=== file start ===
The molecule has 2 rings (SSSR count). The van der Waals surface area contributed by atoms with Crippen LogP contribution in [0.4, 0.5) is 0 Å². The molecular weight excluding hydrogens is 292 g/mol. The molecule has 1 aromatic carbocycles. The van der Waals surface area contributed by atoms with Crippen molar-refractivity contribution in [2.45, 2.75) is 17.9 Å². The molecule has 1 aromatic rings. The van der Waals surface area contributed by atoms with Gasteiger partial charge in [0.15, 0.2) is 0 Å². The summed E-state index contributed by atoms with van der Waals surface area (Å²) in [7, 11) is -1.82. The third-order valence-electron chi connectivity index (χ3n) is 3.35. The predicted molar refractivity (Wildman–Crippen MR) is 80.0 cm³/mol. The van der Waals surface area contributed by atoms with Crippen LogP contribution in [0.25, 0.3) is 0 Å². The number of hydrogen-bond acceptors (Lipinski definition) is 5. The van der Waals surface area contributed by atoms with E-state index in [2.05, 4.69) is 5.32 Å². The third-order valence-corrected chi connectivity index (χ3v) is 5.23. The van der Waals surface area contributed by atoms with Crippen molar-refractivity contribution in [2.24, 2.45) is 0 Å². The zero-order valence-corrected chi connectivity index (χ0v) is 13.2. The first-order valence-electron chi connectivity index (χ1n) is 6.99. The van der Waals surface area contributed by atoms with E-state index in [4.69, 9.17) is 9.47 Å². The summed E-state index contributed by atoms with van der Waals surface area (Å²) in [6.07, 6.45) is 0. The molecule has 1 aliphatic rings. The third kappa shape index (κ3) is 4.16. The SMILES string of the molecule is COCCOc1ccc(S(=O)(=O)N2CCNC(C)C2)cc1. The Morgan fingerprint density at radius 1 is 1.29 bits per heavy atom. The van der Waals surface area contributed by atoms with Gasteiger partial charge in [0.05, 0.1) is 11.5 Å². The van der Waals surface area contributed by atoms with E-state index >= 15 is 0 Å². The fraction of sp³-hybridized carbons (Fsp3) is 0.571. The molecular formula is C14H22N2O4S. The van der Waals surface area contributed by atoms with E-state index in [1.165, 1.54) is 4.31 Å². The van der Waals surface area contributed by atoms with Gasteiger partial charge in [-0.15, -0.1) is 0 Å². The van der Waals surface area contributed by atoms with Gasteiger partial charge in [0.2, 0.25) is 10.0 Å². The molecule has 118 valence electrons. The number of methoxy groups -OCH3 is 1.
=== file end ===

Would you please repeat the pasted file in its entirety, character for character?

The molecule has 2 rings (SSSR count). The van der Waals surface area contributed by atoms with Crippen LogP contribution in [0.4, 0.5) is 0 Å². The molecular weight excluding hydrogens is 292 g/mol. The molecule has 1 aromatic carbocycles. The van der Waals surface area contributed by atoms with Crippen molar-refractivity contribution in [2.45, 2.75) is 17.9 Å². The molecule has 1 aromatic rings. The van der Waals surface area contributed by atoms with Gasteiger partial charge in [0.15, 0.2) is 0 Å². The summed E-state index contributed by atoms with van der Waals surface area (Å²) in [7, 11) is -1.82. The third-order valence-electron chi connectivity index (χ3n) is 3.35. The predicted molar refractivity (Wildman–Crippen MR) is 80.0 cm³/mol. The van der Waals surface area contributed by atoms with Crippen LogP contribution in [0.25, 0.3) is 0 Å². The number of hydrogen-bond acceptors (Lipinski definition) is 5. The van der Waals surface area contributed by atoms with E-state index in [2.05, 4.69) is 5.32 Å². The third-order valence-corrected chi connectivity index (χ3v) is 5.23. The van der Waals surface area contributed by atoms with Crippen molar-refractivity contribution in [2.24, 2.45) is 0 Å². The zero-order valence-corrected chi connectivity index (χ0v) is 13.2. The first-order valence-electron chi connectivity index (χ1n) is 6.99. The van der Waals surface area contributed by atoms with E-state index in [4.69, 9.17) is 9.47 Å². The summed E-state index contributed by atoms with van der Waals surface area (Å²) in [6.07, 6.45) is 0. The molecule has 1 aliphatic rings. The third kappa shape index (κ3) is 4.16. The SMILES string of the molecule is COCCOc1ccc(S(=O)(=O)N2CCNC(C)C2)cc1. The Morgan fingerprint density at radius 1 is 1.29 bits per heavy atom. The van der Waals surface area contributed by atoms with Gasteiger partial charge in [0.05, 0.1) is 11.5 Å². The van der Waals surface area contributed by atoms with E-state index >= 15 is 0 Å². The fraction of sp³-hybridized carbons (Fsp3) is 0.571. The molecular formula is C14H22N2O4S. The van der Waals surface area contributed by atoms with E-state index in [1.165, 1.54) is 4.31 Å². The van der Waals surface area contributed by atoms with Gasteiger partial charge in [-0.15, -0.1) is 0 Å². The van der Waals surface area contributed by atoms with Gasteiger partial charge in [0.2, 0.25) is 10.0 Å². The molecule has 118 valence electrons. The number of methoxy groups -OCH3 is 1.